The Importance of Understanding Aggression in your Dog | The German Shepherd
Many families seek out German Shepherds as pets because they know that they are fierce “protector” dogs and think that the more aggressive a dog is, the better he or she will serve as a family protector. This is a big mistake. While a good German Shepherd is loyal and obedient, ready to be aggressive when the situation calls for it, a German Shepherd who cannot control his or her aggression – or is hostile and violent towards family members and friends – is not a good choice to have around the house, especially if there are young children at home; children, unlike adults, may not be experienced enough to recognize the signs of a dog who is about to get angry and snap or bite.
In general, however, German shepherd dogs are not dangerous if handled well. But there are some signs of aggression that potential owners must watch out for and curb, as much for their dog's sake as for their own and for the safety of others around them. German Shepherds are no more or less aggressive than many other breeds – but they are bigger, and their jaw power is extremely powerful, which means that the same aggressive behavior from a German Shepherd is far more dangerous than a bite, nip, or attack from a tiny Yorkie. Owners should be careful therefore to make sure German Shepherds – like all dogs – learn what is and is not acceptable behavior early on. The main issue with German shepherds is a lack of socialization – German Shepherds are trained guards and protectors, which means that they are naturally suspicious and wary of the unfamiliar. If you are careful to socialize your dog early on – getting him or her used to both other dogs and people – then you radically lower the chance of your dog ever acting out or becoming aggressive.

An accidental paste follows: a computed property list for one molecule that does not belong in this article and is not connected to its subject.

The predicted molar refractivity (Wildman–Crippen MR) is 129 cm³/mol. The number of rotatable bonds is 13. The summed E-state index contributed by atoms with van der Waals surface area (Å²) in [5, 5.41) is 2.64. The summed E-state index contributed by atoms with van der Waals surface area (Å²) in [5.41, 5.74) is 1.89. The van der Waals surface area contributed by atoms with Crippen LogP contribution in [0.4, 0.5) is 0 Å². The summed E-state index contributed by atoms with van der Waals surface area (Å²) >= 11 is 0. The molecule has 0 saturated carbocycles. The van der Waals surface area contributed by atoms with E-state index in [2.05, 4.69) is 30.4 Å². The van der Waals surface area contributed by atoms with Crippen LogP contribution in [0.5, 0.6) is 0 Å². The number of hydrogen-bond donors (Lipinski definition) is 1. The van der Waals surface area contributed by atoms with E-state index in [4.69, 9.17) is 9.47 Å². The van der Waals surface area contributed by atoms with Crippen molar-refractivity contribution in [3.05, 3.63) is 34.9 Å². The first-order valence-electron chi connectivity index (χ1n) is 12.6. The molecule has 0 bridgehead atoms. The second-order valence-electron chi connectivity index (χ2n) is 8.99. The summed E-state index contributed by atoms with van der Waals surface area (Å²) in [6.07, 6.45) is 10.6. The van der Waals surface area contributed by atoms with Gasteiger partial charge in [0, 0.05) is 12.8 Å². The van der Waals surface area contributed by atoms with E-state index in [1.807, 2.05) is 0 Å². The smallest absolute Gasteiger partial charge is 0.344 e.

Also keep in mind that a dog is never too young to learn basic positive/negative commands. Your German Shepherd may not yet understand words like “sit” and “stay,” or even the meaning of “yes “ and “no” but nevertheless he or she will recognize your body language and vocal intonations – make it clear early on that biting or snapping is BAD and that – for example – kissing and cuddling are GOOD and you will have a well-trained dog from an early age. It is much easier to learn good behavior early on than to unlearn bad behavior – although it is not impossible – so get your German Shepherd started young.